Boiling down a university’s purpose and reason for being into a few trenchant words is no small task, but it’s one that is now front and center at the UO.
Provost Scott Coltrane has just launched a campus-wide discussion aimed at producing a revised mission statement for the university. He and Brad Shelton, vice provost for budget and planning, held the first of three open sessions on the project Wednesday as part of the effort to engage the campus community.
Shelton acknowledged early on that the very words “mission statement” sometimes cause people’s “eyes to roll,” but he pointed out that at its best, a declaration of a university’s core mission can be a vital marker for its direction, vision and values. It can influence how the institution is seen by the public and by political leaders as well as by its peers.
That’s why Coltrane is urging the UO community to get involved in the process. A new website offers a complete rundown on the reasons behind the effort, background material, mission statements from all Oregon’s public four-year universities and the UO’s fellow public institutions in the Association of American Universities and a list of future public meetings.
Most importantly, the website has a link to a survey that will guide campus leaders in crafting a mission statement that goes to the heart of what the UO is and does.
The effort is driven by the ongoing transition in the governance structures of both the university and the state system of higher education. Oregon’s new Higher Education Coordinating Commission requested a review of all university mission statements as part of an overall assessment of how the state’s public universities are meeting the state’s needs.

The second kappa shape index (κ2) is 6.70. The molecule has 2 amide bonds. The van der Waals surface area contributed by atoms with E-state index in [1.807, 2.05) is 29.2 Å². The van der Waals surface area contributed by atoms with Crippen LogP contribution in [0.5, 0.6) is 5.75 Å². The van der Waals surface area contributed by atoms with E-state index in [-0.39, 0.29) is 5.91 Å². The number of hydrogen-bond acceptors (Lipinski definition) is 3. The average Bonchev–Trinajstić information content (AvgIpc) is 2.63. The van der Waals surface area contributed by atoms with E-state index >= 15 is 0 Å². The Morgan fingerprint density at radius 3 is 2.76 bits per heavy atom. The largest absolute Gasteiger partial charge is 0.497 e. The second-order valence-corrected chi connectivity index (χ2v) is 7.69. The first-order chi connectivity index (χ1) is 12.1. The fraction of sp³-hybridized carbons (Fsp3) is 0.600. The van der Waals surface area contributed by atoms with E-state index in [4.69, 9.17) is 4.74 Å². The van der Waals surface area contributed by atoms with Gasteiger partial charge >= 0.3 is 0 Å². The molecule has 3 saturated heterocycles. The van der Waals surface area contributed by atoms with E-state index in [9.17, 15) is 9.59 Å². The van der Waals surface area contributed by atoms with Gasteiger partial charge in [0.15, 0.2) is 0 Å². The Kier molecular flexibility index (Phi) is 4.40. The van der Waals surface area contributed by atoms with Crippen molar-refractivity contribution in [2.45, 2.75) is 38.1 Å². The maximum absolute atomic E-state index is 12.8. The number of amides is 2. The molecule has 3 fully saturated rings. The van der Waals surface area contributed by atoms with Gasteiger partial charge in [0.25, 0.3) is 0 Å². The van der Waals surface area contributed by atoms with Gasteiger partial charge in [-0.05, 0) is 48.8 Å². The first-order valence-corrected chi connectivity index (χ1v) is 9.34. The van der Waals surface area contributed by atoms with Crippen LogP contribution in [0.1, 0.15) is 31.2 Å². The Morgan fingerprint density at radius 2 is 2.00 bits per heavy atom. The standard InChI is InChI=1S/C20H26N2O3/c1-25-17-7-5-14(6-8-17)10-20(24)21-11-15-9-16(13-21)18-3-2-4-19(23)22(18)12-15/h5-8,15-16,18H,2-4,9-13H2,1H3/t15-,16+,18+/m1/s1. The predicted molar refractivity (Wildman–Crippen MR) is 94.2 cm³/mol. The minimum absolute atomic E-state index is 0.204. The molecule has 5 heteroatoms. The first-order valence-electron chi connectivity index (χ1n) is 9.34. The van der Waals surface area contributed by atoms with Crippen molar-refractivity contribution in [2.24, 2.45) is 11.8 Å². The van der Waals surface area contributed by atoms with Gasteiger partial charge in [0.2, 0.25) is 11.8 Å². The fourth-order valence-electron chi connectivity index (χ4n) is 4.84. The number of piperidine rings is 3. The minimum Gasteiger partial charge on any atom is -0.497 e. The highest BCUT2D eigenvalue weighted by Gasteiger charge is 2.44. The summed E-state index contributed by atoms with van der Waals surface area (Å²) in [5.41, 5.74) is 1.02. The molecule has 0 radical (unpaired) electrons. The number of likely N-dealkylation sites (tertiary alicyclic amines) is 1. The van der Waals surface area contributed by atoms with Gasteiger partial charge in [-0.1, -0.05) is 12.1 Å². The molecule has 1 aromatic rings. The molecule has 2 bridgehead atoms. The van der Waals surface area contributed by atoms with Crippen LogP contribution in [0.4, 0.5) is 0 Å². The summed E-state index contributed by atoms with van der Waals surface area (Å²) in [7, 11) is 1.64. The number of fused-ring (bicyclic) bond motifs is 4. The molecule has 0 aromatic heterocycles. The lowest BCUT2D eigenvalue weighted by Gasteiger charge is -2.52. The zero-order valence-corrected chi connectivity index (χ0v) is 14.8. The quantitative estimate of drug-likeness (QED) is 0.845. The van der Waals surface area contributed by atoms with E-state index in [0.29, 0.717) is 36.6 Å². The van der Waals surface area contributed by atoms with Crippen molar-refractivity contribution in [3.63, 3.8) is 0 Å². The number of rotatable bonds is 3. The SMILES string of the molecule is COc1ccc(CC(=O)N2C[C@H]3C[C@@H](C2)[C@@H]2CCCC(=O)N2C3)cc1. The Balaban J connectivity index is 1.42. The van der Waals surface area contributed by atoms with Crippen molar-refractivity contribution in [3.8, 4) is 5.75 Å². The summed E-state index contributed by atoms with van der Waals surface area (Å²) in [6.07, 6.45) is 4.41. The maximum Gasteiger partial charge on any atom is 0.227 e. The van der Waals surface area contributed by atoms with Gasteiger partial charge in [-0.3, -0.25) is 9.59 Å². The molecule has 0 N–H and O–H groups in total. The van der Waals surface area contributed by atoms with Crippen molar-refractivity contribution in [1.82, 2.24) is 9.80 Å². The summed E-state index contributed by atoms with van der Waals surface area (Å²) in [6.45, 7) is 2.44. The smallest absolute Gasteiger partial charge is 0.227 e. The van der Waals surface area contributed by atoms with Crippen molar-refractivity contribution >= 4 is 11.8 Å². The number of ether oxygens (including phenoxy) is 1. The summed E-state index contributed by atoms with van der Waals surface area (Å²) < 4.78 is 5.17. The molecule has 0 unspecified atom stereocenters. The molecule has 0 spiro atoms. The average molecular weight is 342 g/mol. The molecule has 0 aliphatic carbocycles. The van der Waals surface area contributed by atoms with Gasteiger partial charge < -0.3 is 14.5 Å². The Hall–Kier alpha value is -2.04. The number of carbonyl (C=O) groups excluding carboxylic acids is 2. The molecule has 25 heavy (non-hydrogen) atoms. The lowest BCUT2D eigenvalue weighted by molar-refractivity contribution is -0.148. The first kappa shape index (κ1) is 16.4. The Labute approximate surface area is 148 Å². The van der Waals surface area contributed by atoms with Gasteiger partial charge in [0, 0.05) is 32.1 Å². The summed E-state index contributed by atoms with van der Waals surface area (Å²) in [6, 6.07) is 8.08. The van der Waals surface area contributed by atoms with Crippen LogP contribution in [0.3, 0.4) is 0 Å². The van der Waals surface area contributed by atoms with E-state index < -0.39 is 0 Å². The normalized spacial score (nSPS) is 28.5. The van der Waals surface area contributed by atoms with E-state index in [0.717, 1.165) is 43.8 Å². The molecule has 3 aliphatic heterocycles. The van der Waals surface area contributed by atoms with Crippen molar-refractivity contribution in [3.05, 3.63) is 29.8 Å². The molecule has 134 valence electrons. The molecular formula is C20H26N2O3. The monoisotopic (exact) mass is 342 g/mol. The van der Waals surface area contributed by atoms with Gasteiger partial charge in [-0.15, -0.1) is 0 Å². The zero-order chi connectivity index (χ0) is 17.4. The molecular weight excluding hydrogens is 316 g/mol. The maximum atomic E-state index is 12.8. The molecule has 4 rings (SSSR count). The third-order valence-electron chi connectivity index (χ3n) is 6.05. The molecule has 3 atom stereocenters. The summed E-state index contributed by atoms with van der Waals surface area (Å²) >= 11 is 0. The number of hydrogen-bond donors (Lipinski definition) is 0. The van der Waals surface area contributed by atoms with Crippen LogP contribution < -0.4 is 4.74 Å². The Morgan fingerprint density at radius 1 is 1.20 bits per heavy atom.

That discussion will come this summer, but first the UO mission statement will have to be approved by its new board of trustees. In order for the board to act in time, trustees will need to consider the statement at their June 11 meeting. That’s put the effort on a short time line.
That’s why Coltrane is urging people to visit the website and especially to fill out the survey. They also can attend either of the two remaining public meetings, at 2 p.m. May 6 and 10 a.m. May 20, both in the Knight Library Browsing Room.
As for the value of the mission statement, Coltrane noted that the revision will help launch next year’s strategic planning effort to identify and prioritize academic initiatives for new investment. Shelton also noted that a good mission statement acts as a kind of roadmap for university leaders as well as a standard by which the campus community can judge the institutions progress.
Along with the content and wording of the statement, issues to be decided are how long the statement should be and what format should be used. About a half dozen people attended Wednesday’s session and discussed the merits of brevity versus broadness. The talk also covered format, such as whether the mission statement should include separate statements on the university’s purpose, vision and values and whether it should also have a preamble.
Examples of the different formats, lengths and content can be seen in the links on the mission statement revision website.
- by Greg Bolt, Office of Public Affairs Communications